Nationality plays a vital role in the field of investor-state arbitration. Most investment treaties require that, to benefit from treaty protection, an investor must be a national of the home state. Yet, the determination of nationality for investment treaty purposes can be particularly complex, raising a number of unresolved questions of considerable practical importance. One of these questions is whether investors who hold the nationality of both state parties to an investment treaty (i.e., dual nationals) are entitled to sue their own home state where the treaty is silent on the issue of dual nationality. This contribution contends that, when faced with a claim of this nature, arbitral tribunals should apply the well-established customary rule of dominant and effective nationality, and uphold jurisdiction only if the investor maintains a stronger connection with its home state.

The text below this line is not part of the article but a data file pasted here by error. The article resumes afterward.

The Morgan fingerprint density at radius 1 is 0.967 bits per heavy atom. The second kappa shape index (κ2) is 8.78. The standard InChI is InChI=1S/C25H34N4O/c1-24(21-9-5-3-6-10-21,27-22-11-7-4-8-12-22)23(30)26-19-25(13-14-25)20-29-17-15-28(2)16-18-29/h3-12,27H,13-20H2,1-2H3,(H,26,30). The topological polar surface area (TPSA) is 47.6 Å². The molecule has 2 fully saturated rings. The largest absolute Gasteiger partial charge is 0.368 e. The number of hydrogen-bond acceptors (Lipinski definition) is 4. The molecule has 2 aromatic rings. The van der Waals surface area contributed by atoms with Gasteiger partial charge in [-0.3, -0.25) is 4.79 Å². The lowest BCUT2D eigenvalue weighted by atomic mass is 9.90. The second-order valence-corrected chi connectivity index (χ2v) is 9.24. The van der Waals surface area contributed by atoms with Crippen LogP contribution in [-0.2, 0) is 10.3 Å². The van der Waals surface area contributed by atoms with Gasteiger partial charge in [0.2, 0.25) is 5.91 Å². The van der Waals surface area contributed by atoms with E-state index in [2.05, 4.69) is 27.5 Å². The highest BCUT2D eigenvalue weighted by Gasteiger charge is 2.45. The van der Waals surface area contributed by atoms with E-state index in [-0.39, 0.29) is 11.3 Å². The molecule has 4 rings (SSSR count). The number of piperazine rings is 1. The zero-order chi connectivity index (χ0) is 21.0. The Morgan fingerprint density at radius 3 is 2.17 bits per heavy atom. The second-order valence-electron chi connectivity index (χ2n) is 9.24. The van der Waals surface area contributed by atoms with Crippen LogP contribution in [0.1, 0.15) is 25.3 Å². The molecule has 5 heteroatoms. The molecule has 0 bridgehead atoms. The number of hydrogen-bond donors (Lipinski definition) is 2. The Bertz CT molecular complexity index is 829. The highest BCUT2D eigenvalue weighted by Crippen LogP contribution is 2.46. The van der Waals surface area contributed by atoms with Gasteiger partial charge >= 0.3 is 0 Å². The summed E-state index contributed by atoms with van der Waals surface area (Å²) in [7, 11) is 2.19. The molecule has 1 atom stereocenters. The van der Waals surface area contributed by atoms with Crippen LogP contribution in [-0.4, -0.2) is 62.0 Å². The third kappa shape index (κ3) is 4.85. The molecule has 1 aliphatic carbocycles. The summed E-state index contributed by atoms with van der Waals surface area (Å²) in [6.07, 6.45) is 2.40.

Wednesday, October 4, 2017
Garcia Olmedo: Claims by Dual Nationals Under Investment Treaties
Javier Garcia Olmedo (Max Planck Institute Luxembourg for International, European and Regulatory Procedural Law) has posted Claims by Dual Nationals Under Investment Treaties: Are Investors Entitled to Sue Their Own States? (Journal of International Dispute Settlement, forthcoming). Here's the abstract: